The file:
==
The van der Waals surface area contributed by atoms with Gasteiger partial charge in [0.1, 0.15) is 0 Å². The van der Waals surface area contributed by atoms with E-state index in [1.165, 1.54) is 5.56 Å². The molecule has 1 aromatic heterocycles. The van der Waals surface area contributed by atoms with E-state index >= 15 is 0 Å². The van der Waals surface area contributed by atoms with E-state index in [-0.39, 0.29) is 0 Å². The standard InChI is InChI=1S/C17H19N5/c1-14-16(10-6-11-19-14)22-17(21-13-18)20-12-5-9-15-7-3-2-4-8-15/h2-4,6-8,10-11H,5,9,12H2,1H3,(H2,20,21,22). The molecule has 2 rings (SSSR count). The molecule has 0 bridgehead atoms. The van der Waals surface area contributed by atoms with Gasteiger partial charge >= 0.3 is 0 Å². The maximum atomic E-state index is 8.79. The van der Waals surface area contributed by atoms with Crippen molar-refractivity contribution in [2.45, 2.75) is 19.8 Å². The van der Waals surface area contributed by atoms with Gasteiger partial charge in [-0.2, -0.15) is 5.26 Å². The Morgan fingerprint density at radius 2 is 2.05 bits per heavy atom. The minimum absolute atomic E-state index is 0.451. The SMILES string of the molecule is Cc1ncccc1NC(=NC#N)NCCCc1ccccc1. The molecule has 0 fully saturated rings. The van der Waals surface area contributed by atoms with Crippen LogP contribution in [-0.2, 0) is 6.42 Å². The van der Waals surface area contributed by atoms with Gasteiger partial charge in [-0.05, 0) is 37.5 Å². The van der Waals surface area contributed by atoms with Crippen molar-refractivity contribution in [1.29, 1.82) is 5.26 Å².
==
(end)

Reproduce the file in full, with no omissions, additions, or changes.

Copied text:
The van der Waals surface area contributed by atoms with Gasteiger partial charge in [0.1, 0.15) is 0 Å². The van der Waals surface area contributed by atoms with E-state index in [1.165, 1.54) is 5.56 Å². The molecule has 1 aromatic heterocycles. The van der Waals surface area contributed by atoms with E-state index >= 15 is 0 Å². The van der Waals surface area contributed by atoms with E-state index in [-0.39, 0.29) is 0 Å². The standard InChI is InChI=1S/C17H19N5/c1-14-16(10-6-11-19-14)22-17(21-13-18)20-12-5-9-15-7-3-2-4-8-15/h2-4,6-8,10-11H,5,9,12H2,1H3,(H2,20,21,22). The molecule has 2 rings (SSSR count). The molecule has 0 bridgehead atoms. The van der Waals surface area contributed by atoms with Gasteiger partial charge >= 0.3 is 0 Å². The maximum atomic E-state index is 8.79. The van der Waals surface area contributed by atoms with Crippen molar-refractivity contribution in [2.45, 2.75) is 19.8 Å². The van der Waals surface area contributed by atoms with Gasteiger partial charge in [-0.2, -0.15) is 5.26 Å². The Morgan fingerprint density at radius 2 is 2.05 bits per heavy atom. The minimum absolute atomic E-state index is 0.451. The SMILES string of the molecule is Cc1ncccc1NC(=NC#N)NCCCc1ccccc1. The molecule has 0 fully saturated rings. The van der Waals surface area contributed by atoms with Crippen LogP contribution in [-0.2, 0) is 6.42 Å². The van der Waals surface area contributed by atoms with Gasteiger partial charge in [-0.05, 0) is 37.5 Å². The van der Waals surface area contributed by atoms with Crippen molar-refractivity contribution in [1.29, 1.82) is 5.26 Å².